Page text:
In October last year, hedge fund Arena Investors hit the headlines after being victim of a phishing attack. This and other such events only sharpened the focus by regulators across the globe to cement the need for robust cybersecurity measures within financial institutions and other players in the broader ecosystem. 

George Ralph, managing director at RFA gives advice on how to improve security in the current environment. His top two recommendations include re-writing policies and providing corporate devices for staff, wherever possible. “Most firms will need to rework existing documents to suit the very specific circumstances surrounding Covid-19. Also, by providing company approved devices, you can ensure they are properly configured with appropriate AV software and endpoint protection,” he explains. 

Broader implications

The enhanced need for a cyber focus has further underscored the role outsourced providers play in the hedge fund value chain. As pressure on fees and increasing cost due to regulatory requirements persist, managers are always on the lookout for ways to streamline, improve efficiency and delegate functions to enable them to focus on their core competencies.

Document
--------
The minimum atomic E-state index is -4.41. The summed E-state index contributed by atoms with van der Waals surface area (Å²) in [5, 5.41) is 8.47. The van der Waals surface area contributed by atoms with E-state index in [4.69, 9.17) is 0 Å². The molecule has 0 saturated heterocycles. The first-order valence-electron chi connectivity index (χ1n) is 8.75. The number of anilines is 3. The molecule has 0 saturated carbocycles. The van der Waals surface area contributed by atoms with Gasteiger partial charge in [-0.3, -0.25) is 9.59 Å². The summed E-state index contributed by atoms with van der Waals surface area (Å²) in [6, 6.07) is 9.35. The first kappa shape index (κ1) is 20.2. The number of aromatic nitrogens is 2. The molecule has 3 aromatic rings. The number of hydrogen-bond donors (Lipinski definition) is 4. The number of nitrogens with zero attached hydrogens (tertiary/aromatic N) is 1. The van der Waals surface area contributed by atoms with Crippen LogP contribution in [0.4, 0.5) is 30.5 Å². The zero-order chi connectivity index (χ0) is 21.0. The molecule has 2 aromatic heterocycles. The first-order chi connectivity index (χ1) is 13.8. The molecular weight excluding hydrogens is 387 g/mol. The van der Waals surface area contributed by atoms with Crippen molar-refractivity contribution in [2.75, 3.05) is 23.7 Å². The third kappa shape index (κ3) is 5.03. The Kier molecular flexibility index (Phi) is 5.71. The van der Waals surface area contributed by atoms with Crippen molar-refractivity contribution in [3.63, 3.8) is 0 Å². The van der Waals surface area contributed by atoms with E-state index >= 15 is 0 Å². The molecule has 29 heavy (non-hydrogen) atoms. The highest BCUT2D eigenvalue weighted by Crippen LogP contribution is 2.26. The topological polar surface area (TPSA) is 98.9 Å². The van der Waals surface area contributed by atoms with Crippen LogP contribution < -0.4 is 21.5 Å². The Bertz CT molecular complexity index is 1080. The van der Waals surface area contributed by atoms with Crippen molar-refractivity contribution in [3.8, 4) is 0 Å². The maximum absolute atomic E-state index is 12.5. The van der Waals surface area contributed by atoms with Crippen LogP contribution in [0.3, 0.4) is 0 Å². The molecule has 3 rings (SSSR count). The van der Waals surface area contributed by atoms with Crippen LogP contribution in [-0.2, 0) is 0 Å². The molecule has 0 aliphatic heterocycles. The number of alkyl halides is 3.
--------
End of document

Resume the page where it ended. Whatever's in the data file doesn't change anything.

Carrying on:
“Outsourcing non-investment related functions affords portfolio managers the opportunity to remain laser focused on security selection and portfolio management, and avoid being distracted with managing internal personnel and infrastructure,” notes Jack Seibald, managing director, Cowen.

Delegating these functions can also support a manager’s distribution efforts. For example, late last year, Wellington Management partnered with Artivest, an open-architecture digital platform to expand the reach of its alternative investment solutions across the financial advisor and high net worth investor market.

In the statement announcing the move, Chris Kirk, CFA, President of Wellington Alternative Investments, says: “At Wellington, we are dedicated to using our specialised investment management expertise and skillset to help our clients surpass their goals. We’re looking forward to partnering with Artivest to expand the current distribution of our alternatives strategies to a broader group of qualified high-net-worth investors and the advisors who serve them.”